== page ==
Walt Whitman 1819–1892
American poet, essayist, novelist, short story writer, journalist, and editor.
Although commonly and critically regarded as one of America's premier poets, Whitman remains in some ways a controversial figure. Leaves of Grass, his masterpiece, was revolutionary in both its style and content, praising the divinity of the self, of the common individual. The volume was directed at those Americans who, in Whitman's opinion, had been ignored by their country's literature, a literature which had typically targeted the upper echelons of society. Throughout his life and work, Whitman promoted himself as the poet of American democracy and of the common man. Yet the focus of his poetry on the sanctity and divinity of the self has been criticized as being more egotistical than spiritual, and his exploration and exaltation of sexuality and homosexuality has been both deplored and downplayed. Additionally, critics have analyzed how the Civil War changed Whitman's poetry, and have studied his ambivalent views on the subject of the treatment of Native Americans during his lifetime.
Born on Long Island and raised and educated on Long Island and in Brooklyn, Whitman was the second of nine children. Leaving school at age eleven, he worked as a law office clerk, and later, as a typesetter's apprentice. After teaching school and starting his own newspaper, he began editing various papers. He also published poems and short stories in periodicals. In 1842, Whitman published a temperance novel entitled Franklin Evans; or, the Inebriate; he later dismissed the work as "damned rot." The first edition of Leaves of Grass was published in 1855 at Whitman's own expense. Nine editions would eventually be published. During the Civil War, Whitman cared for wounded soldiers in Washington, D.C., beginning in 1862 and later worked as a copyist in the army paymaster's office from 1863 to 1864. After the war, he worked for a short time for the Department of the Interior but was fired when it was discovered that he was the author of the allegedly obscene Leaves of Grass. Rehired as a Justice Department clerk, Whitman remained in this position until he suffered a paralytic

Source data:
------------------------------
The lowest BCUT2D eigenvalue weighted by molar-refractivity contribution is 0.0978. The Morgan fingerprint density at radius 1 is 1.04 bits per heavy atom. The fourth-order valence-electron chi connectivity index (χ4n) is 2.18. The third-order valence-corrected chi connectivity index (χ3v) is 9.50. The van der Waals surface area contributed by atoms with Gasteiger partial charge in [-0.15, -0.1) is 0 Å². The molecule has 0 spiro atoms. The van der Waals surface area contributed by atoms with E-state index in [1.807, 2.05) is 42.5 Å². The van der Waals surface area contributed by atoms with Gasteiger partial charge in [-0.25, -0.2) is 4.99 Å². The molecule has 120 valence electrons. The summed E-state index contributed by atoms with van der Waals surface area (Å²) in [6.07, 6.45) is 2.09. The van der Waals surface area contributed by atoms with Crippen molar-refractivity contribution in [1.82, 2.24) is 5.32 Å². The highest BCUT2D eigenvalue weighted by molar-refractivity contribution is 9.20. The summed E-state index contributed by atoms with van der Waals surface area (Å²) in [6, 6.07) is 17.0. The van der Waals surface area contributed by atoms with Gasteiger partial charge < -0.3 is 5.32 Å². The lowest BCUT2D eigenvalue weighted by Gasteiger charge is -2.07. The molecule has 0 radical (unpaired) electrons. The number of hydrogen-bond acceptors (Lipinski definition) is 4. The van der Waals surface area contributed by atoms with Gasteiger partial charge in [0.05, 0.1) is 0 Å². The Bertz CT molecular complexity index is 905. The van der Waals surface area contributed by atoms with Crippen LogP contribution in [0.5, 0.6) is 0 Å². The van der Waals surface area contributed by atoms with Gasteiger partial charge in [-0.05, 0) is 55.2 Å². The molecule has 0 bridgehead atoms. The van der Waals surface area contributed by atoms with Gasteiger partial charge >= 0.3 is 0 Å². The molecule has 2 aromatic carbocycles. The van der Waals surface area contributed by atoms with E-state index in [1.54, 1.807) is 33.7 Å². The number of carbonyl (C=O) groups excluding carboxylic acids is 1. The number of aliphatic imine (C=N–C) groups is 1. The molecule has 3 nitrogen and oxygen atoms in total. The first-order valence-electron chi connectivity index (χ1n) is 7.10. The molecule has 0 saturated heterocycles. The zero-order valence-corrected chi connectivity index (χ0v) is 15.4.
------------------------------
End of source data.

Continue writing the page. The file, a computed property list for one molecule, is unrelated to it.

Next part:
stroke in 1873, which left him partially disabled. He had recently published a philosophical essay, Democratic Vistas (1871) and the fifth edition of Leaves of Grass. While he lived for nearly twenty more years, Whitman produced little new work of significance, focusing instead on revising and rearranging Leaves of Grass.
Leaves of Grass, in its final version, contains poems Whitman wrote between 1855 and 1892. The major themes of the work include democracy, sexuality, death, and immortality; universality and the divine nature of the self are also concepts that thread their way through much of his work. The first edition contained twelve poems, which shocked the public with their realistic imagery and candid discussions of sexuality. The volume received little praise from critics, with Ralph Waldo Emerson being the notable exception. In later editions of Leaves of Grass, Whitman created new poems, revised existing ones, added and changed titles, and thematically grouped the poems. In Drum-Taps (1865) and Sequel to Drum-Taps (1865-66), Whitman recorded many of his war experiences and mourned the loss of nation and lives. Drum-Taps was later incorporated into Leaves of Grass.
While many critics concede that Whitman's concept of the self is of major significance in his work, V. K. Chari maintains that it is the "organizing principle" of Whitman's poetry. In analyzing Whitman's notion of the self, Chari maintains that to Whitman, the self was the true meaning and center of all existence, and that reality was not separate or different from the self. Chari demonstrates both the influence of Ralph Waldo Emerson's writing on Whitman and identifies the similarities between Whitman's views and Hindu philosophy. Additionally, while many critics observe a duality...
(The entire section is 118,436 words.)